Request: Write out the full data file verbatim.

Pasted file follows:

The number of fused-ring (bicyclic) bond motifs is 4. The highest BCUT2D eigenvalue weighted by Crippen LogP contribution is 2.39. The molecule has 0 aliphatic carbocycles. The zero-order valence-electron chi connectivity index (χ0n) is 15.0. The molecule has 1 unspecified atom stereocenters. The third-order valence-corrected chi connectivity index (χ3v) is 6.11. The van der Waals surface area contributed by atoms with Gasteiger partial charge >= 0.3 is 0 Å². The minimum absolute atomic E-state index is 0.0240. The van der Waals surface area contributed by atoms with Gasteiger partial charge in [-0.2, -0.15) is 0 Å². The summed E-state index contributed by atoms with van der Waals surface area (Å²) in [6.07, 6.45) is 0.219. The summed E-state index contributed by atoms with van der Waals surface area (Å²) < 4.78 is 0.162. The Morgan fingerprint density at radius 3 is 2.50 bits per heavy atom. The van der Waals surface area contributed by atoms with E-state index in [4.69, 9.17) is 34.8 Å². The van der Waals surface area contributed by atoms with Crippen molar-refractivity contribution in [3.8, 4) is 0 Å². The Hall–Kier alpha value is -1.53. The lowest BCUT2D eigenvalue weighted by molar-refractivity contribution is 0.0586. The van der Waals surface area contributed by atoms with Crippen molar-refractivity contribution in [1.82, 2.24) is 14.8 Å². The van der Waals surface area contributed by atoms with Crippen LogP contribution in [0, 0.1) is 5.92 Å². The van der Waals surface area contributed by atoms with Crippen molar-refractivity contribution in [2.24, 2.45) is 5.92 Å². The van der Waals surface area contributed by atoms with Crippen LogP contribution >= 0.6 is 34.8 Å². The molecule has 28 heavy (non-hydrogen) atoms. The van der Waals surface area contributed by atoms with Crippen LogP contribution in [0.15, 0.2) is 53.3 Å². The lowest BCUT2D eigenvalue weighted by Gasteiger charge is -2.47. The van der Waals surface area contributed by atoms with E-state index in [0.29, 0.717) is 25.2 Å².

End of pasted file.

The number of fused-ring (bicyclic) bond motifs is 4. The highest BCUT2D eigenvalue weighted by Crippen LogP contribution is 2.39. The molecule has 0 aliphatic carbocycles. The zero-order valence-electron chi connectivity index (χ0n) is 15.0. The molecule has 1 unspecified atom stereocenters. The third-order valence-corrected chi connectivity index (χ3v) is 6.11. The van der Waals surface area contributed by atoms with Gasteiger partial charge >= 0.3 is 0 Å². The minimum absolute atomic E-state index is 0.0240. The van der Waals surface area contributed by atoms with Gasteiger partial charge in [-0.2, -0.15) is 0 Å². The summed E-state index contributed by atoms with van der Waals surface area (Å²) in [6.07, 6.45) is 0.219. The summed E-state index contributed by atoms with van der Waals surface area (Å²) < 4.78 is 0.162. The Morgan fingerprint density at radius 3 is 2.50 bits per heavy atom. The van der Waals surface area contributed by atoms with E-state index in [4.69, 9.17) is 34.8 Å². The van der Waals surface area contributed by atoms with Crippen molar-refractivity contribution in [3.8, 4) is 0 Å². The Hall–Kier alpha value is -1.53. The lowest BCUT2D eigenvalue weighted by molar-refractivity contribution is 0.0586. The van der Waals surface area contributed by atoms with Crippen molar-refractivity contribution in [1.82, 2.24) is 14.8 Å². The van der Waals surface area contributed by atoms with Crippen LogP contribution in [0, 0.1) is 5.92 Å². The van der Waals surface area contributed by atoms with Crippen molar-refractivity contribution in [2.24, 2.45) is 5.92 Å². The van der Waals surface area contributed by atoms with Crippen LogP contribution >= 0.6 is 34.8 Å². The molecule has 28 heavy (non-hydrogen) atoms. The van der Waals surface area contributed by atoms with Crippen LogP contribution in [0.15, 0.2) is 53.3 Å². The lowest BCUT2D eigenvalue weighted by Gasteiger charge is -2.47. The van der Waals surface area contributed by atoms with E-state index in [0.29, 0.717) is 25.2 Å².